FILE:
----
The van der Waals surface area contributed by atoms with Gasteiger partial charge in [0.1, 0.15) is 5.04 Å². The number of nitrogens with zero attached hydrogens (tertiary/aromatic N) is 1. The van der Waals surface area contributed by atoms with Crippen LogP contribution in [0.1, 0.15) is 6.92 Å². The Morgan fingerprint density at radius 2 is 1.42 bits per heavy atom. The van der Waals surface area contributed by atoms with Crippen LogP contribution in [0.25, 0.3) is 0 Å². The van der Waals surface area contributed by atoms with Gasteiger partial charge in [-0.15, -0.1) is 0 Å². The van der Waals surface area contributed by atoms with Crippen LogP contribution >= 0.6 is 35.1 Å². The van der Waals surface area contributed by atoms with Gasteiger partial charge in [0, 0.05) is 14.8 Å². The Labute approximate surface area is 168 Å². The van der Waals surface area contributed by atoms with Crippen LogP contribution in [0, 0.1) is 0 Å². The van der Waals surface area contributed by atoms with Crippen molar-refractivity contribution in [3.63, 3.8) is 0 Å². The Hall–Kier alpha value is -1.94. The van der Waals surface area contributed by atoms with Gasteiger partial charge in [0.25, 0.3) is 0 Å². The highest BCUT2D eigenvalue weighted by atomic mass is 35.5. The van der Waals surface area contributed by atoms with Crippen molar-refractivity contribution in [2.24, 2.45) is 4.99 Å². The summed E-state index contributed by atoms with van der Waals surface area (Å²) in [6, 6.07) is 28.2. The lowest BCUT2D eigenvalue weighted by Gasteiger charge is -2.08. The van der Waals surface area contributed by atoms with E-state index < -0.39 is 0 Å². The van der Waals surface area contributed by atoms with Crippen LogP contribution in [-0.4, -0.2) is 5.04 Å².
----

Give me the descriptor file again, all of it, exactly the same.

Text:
The van der Waals surface area contributed by atoms with Gasteiger partial charge in [0.1, 0.15) is 5.04 Å². The number of nitrogens with zero attached hydrogens (tertiary/aromatic N) is 1. The van der Waals surface area contributed by atoms with Crippen LogP contribution in [0.1, 0.15) is 6.92 Å². The Morgan fingerprint density at radius 2 is 1.42 bits per heavy atom. The van der Waals surface area contributed by atoms with Crippen LogP contribution in [0.25, 0.3) is 0 Å². The van der Waals surface area contributed by atoms with Gasteiger partial charge in [-0.15, -0.1) is 0 Å². The van der Waals surface area contributed by atoms with Crippen LogP contribution >= 0.6 is 35.1 Å². The van der Waals surface area contributed by atoms with Gasteiger partial charge in [0, 0.05) is 14.8 Å². The Labute approximate surface area is 168 Å². The van der Waals surface area contributed by atoms with Crippen LogP contribution in [0, 0.1) is 0 Å². The van der Waals surface area contributed by atoms with Crippen molar-refractivity contribution in [3.63, 3.8) is 0 Å². The Hall–Kier alpha value is -1.94. The van der Waals surface area contributed by atoms with Gasteiger partial charge in [0.25, 0.3) is 0 Å². The highest BCUT2D eigenvalue weighted by atomic mass is 35.5. The van der Waals surface area contributed by atoms with Crippen molar-refractivity contribution in [2.24, 2.45) is 4.99 Å². The summed E-state index contributed by atoms with van der Waals surface area (Å²) in [6, 6.07) is 28.2. The lowest BCUT2D eigenvalue weighted by Gasteiger charge is -2.08. The van der Waals surface area contributed by atoms with E-state index < -0.39 is 0 Å². The van der Waals surface area contributed by atoms with Crippen LogP contribution in [-0.4, -0.2) is 5.04 Å².